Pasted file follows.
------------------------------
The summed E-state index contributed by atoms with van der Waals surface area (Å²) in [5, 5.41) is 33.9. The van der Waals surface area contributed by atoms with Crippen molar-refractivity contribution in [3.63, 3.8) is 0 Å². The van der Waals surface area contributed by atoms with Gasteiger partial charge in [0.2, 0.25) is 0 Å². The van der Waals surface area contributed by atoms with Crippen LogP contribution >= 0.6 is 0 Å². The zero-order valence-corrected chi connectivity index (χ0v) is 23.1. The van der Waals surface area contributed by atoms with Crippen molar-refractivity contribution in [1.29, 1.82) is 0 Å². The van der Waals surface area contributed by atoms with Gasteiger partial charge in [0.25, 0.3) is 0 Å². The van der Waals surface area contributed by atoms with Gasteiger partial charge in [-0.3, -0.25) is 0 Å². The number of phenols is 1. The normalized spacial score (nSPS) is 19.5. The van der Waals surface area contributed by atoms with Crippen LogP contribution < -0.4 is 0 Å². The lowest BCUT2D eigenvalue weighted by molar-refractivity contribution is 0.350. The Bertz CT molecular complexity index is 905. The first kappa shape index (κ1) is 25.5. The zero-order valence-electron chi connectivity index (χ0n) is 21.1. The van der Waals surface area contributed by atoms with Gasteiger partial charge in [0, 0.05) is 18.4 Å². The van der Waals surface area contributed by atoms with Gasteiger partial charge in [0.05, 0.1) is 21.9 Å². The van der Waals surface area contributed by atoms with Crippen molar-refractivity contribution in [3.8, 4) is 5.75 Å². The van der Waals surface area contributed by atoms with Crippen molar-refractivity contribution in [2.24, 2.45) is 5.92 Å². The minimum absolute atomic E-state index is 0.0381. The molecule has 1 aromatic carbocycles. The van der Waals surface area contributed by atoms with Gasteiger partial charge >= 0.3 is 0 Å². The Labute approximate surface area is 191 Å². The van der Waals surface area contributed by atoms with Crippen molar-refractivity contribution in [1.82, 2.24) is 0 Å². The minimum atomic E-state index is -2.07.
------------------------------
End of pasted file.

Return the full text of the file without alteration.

The summed E-state index contributed by atoms with van der Waals surface area (Å²) in [5, 5.41) is 33.9. The van der Waals surface area contributed by atoms with Crippen molar-refractivity contribution in [3.63, 3.8) is 0 Å². The van der Waals surface area contributed by atoms with Gasteiger partial charge in [0.2, 0.25) is 0 Å². The van der Waals surface area contributed by atoms with Crippen LogP contribution >= 0.6 is 0 Å². The zero-order valence-corrected chi connectivity index (χ0v) is 23.1. The van der Waals surface area contributed by atoms with Crippen molar-refractivity contribution in [1.29, 1.82) is 0 Å². The van der Waals surface area contributed by atoms with Gasteiger partial charge in [0.25, 0.3) is 0 Å². The van der Waals surface area contributed by atoms with Gasteiger partial charge in [-0.3, -0.25) is 0 Å². The number of phenols is 1. The normalized spacial score (nSPS) is 19.5. The van der Waals surface area contributed by atoms with Crippen LogP contribution < -0.4 is 0 Å². The lowest BCUT2D eigenvalue weighted by molar-refractivity contribution is 0.350. The Bertz CT molecular complexity index is 905. The first kappa shape index (κ1) is 25.5. The zero-order valence-electron chi connectivity index (χ0n) is 21.1. The van der Waals surface area contributed by atoms with Gasteiger partial charge in [0, 0.05) is 18.4 Å². The van der Waals surface area contributed by atoms with Gasteiger partial charge in [0.05, 0.1) is 21.9 Å². The van der Waals surface area contributed by atoms with Crippen molar-refractivity contribution in [3.8, 4) is 5.75 Å². The van der Waals surface area contributed by atoms with Crippen molar-refractivity contribution in [2.24, 2.45) is 5.92 Å². The minimum absolute atomic E-state index is 0.0381. The molecule has 1 aromatic carbocycles. The van der Waals surface area contributed by atoms with Gasteiger partial charge >= 0.3 is 0 Å². The Labute approximate surface area is 191 Å². The van der Waals surface area contributed by atoms with Crippen molar-refractivity contribution in [1.82, 2.24) is 0 Å². The minimum atomic E-state index is -2.07.